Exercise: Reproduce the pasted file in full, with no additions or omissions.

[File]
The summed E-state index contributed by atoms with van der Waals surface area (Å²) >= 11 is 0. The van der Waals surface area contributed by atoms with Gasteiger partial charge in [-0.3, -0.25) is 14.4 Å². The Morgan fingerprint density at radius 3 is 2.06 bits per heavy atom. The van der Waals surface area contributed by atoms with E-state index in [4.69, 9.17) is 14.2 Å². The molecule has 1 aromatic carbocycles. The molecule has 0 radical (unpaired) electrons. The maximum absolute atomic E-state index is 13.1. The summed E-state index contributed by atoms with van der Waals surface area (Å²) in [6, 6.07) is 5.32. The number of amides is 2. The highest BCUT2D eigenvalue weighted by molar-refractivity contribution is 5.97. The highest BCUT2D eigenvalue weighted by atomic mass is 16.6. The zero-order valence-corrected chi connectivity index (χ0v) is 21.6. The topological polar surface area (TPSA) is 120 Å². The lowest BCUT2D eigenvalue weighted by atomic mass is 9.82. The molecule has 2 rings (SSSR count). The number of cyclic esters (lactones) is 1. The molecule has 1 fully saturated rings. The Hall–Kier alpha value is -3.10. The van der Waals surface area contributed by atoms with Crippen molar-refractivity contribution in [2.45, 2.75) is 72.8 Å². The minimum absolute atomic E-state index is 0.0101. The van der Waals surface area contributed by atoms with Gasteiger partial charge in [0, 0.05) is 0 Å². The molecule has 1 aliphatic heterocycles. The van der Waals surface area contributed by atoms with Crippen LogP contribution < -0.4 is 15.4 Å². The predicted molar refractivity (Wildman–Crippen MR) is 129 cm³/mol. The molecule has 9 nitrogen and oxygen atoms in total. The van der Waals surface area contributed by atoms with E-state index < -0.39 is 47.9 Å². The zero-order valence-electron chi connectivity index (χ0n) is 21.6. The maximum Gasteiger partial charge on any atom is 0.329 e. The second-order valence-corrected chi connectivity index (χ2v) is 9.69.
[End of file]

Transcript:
The summed E-state index contributed by atoms with van der Waals surface area (Å²) >= 11 is 0. The van der Waals surface area contributed by atoms with Gasteiger partial charge in [-0.3, -0.25) is 14.4 Å². The Morgan fingerprint density at radius 3 is 2.06 bits per heavy atom. The van der Waals surface area contributed by atoms with E-state index in [4.69, 9.17) is 14.2 Å². The molecule has 1 aromatic carbocycles. The molecule has 0 radical (unpaired) electrons. The maximum absolute atomic E-state index is 13.1. The summed E-state index contributed by atoms with van der Waals surface area (Å²) in [6, 6.07) is 5.32. The number of amides is 2. The highest BCUT2D eigenvalue weighted by molar-refractivity contribution is 5.97. The highest BCUT2D eigenvalue weighted by atomic mass is 16.6. The zero-order valence-corrected chi connectivity index (χ0v) is 21.6. The topological polar surface area (TPSA) is 120 Å². The lowest BCUT2D eigenvalue weighted by atomic mass is 9.82. The molecule has 2 rings (SSSR count). The number of cyclic esters (lactones) is 1. The molecule has 1 fully saturated rings. The Hall–Kier alpha value is -3.10. The van der Waals surface area contributed by atoms with Crippen molar-refractivity contribution in [2.45, 2.75) is 72.8 Å². The minimum absolute atomic E-state index is 0.0101. The van der Waals surface area contributed by atoms with Gasteiger partial charge in [0, 0.05) is 0 Å². The molecule has 1 aliphatic heterocycles. The van der Waals surface area contributed by atoms with Crippen LogP contribution < -0.4 is 15.4 Å². The predicted molar refractivity (Wildman–Crippen MR) is 129 cm³/mol. The molecule has 9 nitrogen and oxygen atoms in total. The van der Waals surface area contributed by atoms with E-state index < -0.39 is 47.9 Å². The zero-order valence-electron chi connectivity index (χ0n) is 21.6. The maximum Gasteiger partial charge on any atom is 0.329 e. The second-order valence-corrected chi connectivity index (χ2v) is 9.69.